UCAR Communications

 

staff notes monthly

June 2003

 

Women with kaleidoscope eyes. Men with blonde wigs. Baroclinically Buoyant Amateurs kicking up their heels. Gaggles of scientists bearing torches and peace signs. An unnaturally predictive weatherman.

It all added up to a great lip sync competition. This year’s annual Spring Fling on 9 May drew hundreds of staffers and their families for food, music, and the Tarot & Astrology Lip Sync contest. The party, usually held behind FL2, was moved to the Center Green auditorium because of an all-day rain.

Daniel Ziskin, full of stories and jokes, hosted the event for the Employee Activities Committee. He set the tone early, hailing the purple-clad and crystal ball-bearing judges as people who “know how to behave with decorum.”

Kicking off the contest, Wendy Abshire and Bob Roesch gave an interdivisional rendition of “My Husband Was a Weatherman,” an admittedly obscure song by the Bobs. Our Bob performed excellently as the weatherman who could predict his wife’s cooking and, er, bedtime successes, chasing a frustrated Wendy out of his life but predicting her eventual return.

Next up, RAP performed a peace-promoting and planet- spinning version of “Aquarius.” Deirdre Garvey led the rousing performance, helped out by a corps of staffers and even a few of their children.

Working on a potentially winning equation for MMM are (left to right) Joe Klemp, Cindy Bruyere, Juanzhen (Jenny) Sun at the keyboard, Andrew Crook, and Josh Hacker.

Then came the Association of Baroclinically Buoyant Amateurs, an acronym-happy quartet better known as ABBA who featured performers from MMM and Communications. The four, clad resplendently in disco-era accoutrements, gave a rousing performance of “Dancing Queen.”

Ellen Leslie (Communications) shines in her ABBA role.

Although the joyous lip sync celebrations are not customarily a time for scientific competition, MMM staffers bearing torches faced off over math equations to the throbbing beat of “Eye of the Tiger.” Charlie Knight kicked off the show with a traditional blowing of a conch shell, and the dueling scientists, after failing to win a clear judgment for their equations, engaged in a closely fought tug-of-war.

EO performed a reprise of “Aquarius,” then launched into a literal interpretation of “Lucy in the Sky with Diamonds.” Heidi Lewis portrayed the girl with kaleidoscope eyes, as Tim Barnes sang the Beatles classic.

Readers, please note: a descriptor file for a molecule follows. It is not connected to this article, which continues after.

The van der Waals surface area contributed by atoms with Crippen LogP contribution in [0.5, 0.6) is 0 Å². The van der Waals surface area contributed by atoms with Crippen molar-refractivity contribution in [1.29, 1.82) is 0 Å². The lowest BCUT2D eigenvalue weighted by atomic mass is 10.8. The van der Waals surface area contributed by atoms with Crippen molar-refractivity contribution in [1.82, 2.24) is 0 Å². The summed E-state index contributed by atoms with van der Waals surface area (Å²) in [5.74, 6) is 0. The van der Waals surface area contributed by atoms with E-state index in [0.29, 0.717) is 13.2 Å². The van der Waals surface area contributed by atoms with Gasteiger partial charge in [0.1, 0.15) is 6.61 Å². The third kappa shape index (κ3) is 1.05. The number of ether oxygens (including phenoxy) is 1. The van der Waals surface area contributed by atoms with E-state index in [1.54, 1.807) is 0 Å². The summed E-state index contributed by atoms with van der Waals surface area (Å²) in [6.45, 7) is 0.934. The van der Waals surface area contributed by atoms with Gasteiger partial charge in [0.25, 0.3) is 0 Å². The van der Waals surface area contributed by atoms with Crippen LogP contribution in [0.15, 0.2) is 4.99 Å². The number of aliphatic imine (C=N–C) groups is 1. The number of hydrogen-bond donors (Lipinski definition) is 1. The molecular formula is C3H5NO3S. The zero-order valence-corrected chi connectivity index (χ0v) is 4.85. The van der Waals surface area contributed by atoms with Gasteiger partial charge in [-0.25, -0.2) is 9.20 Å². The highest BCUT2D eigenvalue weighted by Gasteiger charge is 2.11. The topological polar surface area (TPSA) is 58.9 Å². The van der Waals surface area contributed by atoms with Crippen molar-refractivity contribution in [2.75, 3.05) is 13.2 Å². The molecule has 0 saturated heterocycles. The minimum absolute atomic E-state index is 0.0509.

Karen Smith-Herman (EO) shows the moon is in the seventh house.

Wrapping up the show, the “Ladies of HR”—including Bob Roesch as a blonde—danced enthusiastically to the disco beat of “Ladies Night,” delighting the crowd with expert choreography and energetic hip shaking.

How to decide the winner? “Tough decision,” groused one of the judges, Chris Knoetgen. “No bribes.”

In the end, the judges named EO the overall winner. They awarded prizes to a number of other performers and groups, including Bob Roesch for playing both a man and a woman (the “Victor/Victoria” award), HR for its hot dancing (the “sexiest performance” award), and MMM for its scientific squabbles (“best use of collaborative science”).

As always, the EAC did an excellent job pulling together the event—thanks in no small part to Daniel; Teresa Harris, who helped chair the event; Eron Brennan, who provided the sound system; and other committee members. Velma Ryan and the food services team served up a great vegetarian buffet; Rhythm Method provided musical entertainment; and psychics (including card-readers and an astrologer) provided additional insights. •David Hosansky


Also in this issue...

NCAR again hires a diverse cadre of young scientists

Learning to lead

“I’m From the Government and I’m Here to Help You”

Random Profile: Eric Gilleland

RAP wins NASA award

Delphi Question: Stolen car

A new rapid-scan radar for fast-changing storms

 
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